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Boots on the ground

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National Grid’s recent meeting with housing developers in Jefferson County has been proclaimed a success by the power company, which has promised to become involved at an early stage in proposed developments. That could be good news if National Grid devotes enough staff to expediting work with developers who are obligated to provide safe work sites and well-engineered plans before National Grid can begin its work.

National Grid provides all developers standard, detailed check lists to ease the way to completion of a project. What National Grid has not been able to do adequately in Jefferson County is to keep up with the demand for new service, especially at some of the larger projects.

Since National Grid acquired the old Niagara Mohawk, it has faced pressure to reduce or stabilize rates. It has done that but at a cost to ratepayers who find less responsive customer service, which is managed from farther and farther away.

Much progress has been made on rates. Electric distribution costs are stable, and the commodity price of electricity and gas is now determined by market forces. As the price of natural gas drops due to the expansion of supply due to fracking, consumers benefit from lower gas and electric prices since natural gas is increasingly used to generate electricity.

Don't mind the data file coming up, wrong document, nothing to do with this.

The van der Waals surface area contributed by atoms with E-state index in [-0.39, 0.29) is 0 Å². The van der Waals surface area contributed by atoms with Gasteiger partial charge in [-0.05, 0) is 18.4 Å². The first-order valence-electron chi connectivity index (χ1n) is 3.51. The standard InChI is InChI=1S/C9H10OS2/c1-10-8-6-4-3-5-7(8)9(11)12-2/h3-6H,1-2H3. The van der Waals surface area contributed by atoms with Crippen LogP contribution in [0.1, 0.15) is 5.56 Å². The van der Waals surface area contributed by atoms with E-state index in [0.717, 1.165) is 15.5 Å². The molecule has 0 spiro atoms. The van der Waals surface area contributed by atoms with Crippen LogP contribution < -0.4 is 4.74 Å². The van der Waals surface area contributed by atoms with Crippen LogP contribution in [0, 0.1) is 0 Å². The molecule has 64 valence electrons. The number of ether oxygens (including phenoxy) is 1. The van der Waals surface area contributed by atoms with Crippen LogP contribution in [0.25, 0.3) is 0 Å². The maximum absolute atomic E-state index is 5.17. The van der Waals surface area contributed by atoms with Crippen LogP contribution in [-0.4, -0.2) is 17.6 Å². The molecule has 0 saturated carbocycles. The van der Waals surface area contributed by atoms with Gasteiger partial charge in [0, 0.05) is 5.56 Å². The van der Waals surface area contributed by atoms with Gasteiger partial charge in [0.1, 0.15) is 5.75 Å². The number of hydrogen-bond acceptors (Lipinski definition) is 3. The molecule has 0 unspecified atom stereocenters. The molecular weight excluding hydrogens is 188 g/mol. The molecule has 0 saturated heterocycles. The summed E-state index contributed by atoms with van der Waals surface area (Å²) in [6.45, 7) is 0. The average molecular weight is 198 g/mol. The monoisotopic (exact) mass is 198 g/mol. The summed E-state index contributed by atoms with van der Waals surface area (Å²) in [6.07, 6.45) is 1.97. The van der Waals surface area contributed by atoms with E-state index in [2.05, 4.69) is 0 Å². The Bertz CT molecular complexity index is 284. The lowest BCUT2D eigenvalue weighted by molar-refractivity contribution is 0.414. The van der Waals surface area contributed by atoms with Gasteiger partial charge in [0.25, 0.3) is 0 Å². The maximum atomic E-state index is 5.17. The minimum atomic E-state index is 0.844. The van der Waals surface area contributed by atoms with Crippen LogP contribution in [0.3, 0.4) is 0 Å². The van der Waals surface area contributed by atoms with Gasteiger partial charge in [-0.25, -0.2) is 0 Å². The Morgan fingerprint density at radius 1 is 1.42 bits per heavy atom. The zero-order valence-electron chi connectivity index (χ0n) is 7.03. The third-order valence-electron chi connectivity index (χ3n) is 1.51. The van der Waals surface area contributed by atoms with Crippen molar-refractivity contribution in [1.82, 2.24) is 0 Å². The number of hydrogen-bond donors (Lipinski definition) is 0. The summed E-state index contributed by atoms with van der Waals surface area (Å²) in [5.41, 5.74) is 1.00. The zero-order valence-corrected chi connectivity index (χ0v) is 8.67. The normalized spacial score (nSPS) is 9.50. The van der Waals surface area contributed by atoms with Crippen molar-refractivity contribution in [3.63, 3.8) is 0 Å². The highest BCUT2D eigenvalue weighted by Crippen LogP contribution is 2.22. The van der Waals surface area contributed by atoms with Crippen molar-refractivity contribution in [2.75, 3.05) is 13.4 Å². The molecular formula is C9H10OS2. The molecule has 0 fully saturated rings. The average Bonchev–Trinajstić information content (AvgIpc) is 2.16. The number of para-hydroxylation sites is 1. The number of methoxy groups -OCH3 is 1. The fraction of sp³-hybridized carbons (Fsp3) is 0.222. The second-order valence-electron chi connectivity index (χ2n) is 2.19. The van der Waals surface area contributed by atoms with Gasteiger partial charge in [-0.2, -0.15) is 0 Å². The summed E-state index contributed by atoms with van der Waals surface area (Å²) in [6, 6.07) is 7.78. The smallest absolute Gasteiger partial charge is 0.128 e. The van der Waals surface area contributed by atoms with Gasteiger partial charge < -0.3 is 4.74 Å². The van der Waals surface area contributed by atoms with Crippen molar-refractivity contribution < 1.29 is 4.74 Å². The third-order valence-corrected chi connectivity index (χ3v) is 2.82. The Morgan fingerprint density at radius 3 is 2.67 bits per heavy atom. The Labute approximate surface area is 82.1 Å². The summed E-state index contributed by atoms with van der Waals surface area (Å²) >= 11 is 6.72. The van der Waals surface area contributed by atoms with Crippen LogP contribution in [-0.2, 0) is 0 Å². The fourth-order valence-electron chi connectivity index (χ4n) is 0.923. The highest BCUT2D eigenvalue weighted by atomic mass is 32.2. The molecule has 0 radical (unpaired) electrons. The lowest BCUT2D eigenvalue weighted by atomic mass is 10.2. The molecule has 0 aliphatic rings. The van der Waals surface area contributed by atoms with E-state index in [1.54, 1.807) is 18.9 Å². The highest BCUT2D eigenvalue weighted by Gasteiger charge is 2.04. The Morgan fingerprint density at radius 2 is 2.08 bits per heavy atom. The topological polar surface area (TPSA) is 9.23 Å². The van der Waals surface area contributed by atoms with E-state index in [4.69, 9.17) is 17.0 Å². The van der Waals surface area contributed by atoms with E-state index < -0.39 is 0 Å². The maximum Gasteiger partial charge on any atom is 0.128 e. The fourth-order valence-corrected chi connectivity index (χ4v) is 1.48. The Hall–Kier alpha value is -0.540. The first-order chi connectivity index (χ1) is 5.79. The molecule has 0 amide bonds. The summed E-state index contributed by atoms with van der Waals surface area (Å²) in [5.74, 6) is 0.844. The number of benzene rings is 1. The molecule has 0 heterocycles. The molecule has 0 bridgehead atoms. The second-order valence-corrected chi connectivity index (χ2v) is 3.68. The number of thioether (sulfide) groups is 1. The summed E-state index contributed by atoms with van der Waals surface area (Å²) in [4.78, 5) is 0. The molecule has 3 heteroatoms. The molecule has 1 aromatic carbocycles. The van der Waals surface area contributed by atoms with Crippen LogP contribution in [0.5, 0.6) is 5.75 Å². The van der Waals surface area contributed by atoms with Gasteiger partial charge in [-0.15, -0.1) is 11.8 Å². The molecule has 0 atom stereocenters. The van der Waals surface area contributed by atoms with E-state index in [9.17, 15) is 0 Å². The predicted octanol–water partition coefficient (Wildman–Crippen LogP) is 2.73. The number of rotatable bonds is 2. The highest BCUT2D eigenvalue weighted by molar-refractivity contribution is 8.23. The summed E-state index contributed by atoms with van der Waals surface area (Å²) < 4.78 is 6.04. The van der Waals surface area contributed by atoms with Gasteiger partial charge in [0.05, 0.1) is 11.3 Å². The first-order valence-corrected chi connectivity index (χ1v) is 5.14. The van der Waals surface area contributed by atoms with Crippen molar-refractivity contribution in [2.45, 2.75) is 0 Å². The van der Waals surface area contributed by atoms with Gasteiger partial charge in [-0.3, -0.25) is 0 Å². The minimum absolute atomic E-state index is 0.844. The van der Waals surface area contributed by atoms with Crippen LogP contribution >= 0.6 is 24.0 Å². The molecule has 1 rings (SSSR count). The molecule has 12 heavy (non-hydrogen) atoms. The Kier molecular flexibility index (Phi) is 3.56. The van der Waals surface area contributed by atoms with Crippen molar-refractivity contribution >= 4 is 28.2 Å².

A more involved National Grid is essential to meeting the Jefferson County housing demand as the 10th Mountain Division’s wartime deployments wind down. But that requires more than distribution of guidelines and protocols.

National Grid must find a way to supplement the two solid staff members in the Watertown location who already face a very heavy workload just trying to keep up with the demand for help. If National Grid wants to make sure developers understand their requirements, it needs more voices on the ground.

National Grid needs to be involved as part of the community coalition seeking increased housing development. National Grid must provide guidance to the community about a developer’s history of performance so the community makes informed decisions on which firms will become partners in the effort.

Virginia J. Limmiatis of National Grid described the discussions as focused on how the energy company can proactively help developers understand criteria needed for projects to avoid mistakes. Mrs. Limmiatis said most delays are caused by a misunderstanding of project requirements. Misunderstandings can be eliminated by a staff with enough time to work through day-to-day issues with a common goal of bringing online adequate housing for the community and military families.

Success will be determined by National Grid itself. It can eliminate misunderstanding and delays. The power company clearly understands the issues and now needs to provide adequate numbers of staff members to ensure everyone succeeds.

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